Lebanese Judiciary to Question Governor of Banque du Liban
After the French and Swiss investigation, the Discriminatory Public Prosecution in Lebanon decided to question the Governor of Banque du Liban, Riad Salameh, after opening an investigation two months ago, regarding the source of Salameh’s wealth.
Yesterday, Monday, the Discriminatory Public Prosecution in Lebanon decided to question the Governor of Banque du Liban, Riad Salameh, concerning several cases, including embezzlement of public funds and tax evasion.
More than two months ago, the Lebanese judiciary opened a local investigation into the source of Salameh's wealth after he was investigated in Switzerland for suspicions of embezzlement cases before being investigated in France and received a complaint in Britain.
The judicial source reported that the Discriminatory Public Prosecution decided to interrogate Salameh beginning of August, where he "will be investigated before the DPP Jean Tannous for crimes of embezzling public funds, forgery, illegal enrichment, money laundering, and tax evasion."
The source explained that the local investigation "intersects" with investigations in the three Western countries and the decision to question Salameh, "and the prosecution against him comes based on internal and external data and information that called for these measures."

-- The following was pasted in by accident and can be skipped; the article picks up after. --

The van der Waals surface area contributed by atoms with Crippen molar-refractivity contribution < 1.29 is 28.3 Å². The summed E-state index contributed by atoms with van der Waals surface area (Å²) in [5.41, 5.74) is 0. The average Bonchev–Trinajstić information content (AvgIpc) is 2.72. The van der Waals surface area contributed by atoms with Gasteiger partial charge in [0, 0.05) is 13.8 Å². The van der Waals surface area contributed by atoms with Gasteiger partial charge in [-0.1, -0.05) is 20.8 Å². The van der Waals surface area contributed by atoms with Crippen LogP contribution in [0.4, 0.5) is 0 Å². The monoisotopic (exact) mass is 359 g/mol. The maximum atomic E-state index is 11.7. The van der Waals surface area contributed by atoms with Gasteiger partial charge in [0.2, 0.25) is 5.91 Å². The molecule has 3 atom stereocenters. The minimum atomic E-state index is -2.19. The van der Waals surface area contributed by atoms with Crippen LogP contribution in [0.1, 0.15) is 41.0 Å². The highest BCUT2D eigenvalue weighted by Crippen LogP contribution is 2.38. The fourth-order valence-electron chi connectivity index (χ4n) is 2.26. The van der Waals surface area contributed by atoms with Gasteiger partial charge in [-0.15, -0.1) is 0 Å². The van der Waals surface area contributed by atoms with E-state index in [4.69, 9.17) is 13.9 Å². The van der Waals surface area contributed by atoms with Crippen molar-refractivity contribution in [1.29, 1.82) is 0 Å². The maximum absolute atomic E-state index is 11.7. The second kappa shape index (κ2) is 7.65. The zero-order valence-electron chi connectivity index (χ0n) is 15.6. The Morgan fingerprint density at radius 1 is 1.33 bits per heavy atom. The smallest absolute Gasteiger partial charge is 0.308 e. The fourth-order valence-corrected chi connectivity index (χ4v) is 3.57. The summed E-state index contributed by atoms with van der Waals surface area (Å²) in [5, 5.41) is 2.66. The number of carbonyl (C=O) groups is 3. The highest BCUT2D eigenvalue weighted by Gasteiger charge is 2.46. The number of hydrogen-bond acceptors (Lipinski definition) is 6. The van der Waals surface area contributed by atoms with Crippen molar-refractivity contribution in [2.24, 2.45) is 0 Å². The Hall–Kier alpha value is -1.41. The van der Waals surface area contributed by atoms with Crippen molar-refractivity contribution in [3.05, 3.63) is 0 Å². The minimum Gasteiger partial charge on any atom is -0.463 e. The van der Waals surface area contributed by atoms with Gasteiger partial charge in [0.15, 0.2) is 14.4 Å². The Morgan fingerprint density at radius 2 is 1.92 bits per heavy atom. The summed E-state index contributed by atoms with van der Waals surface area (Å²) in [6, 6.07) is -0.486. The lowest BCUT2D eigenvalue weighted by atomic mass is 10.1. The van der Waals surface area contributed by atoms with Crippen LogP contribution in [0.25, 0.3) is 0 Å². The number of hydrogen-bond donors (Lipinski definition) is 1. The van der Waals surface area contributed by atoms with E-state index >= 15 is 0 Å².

AFP reported a few days ago that the Paris Anti-Corruption Prosecution was assigned to investigate Banque du Liban Governor Riad Salameh's wealth and assumes that the French and Swiss investigations will reveal the source of his wealth.
The request submitted by the Swiss public prosecutor to Lebanon states that "it appears that Salameh, with the help of his brother, since 2002 has embezzled funds adding up to more than 300 million US dollars to the detriment of the Banque du Liban."
However, French and Swiss investigations are expected to clarify the source of Salamah's large real estate wealth in Europe.
This judicial process began when complaints were filed in April in Paris by the Swiss “Accountability Now” on the one hand, and the “Sherpa” organization and the “Association of Victims of Fraud and Criminal Practices in Lebanon” on the other.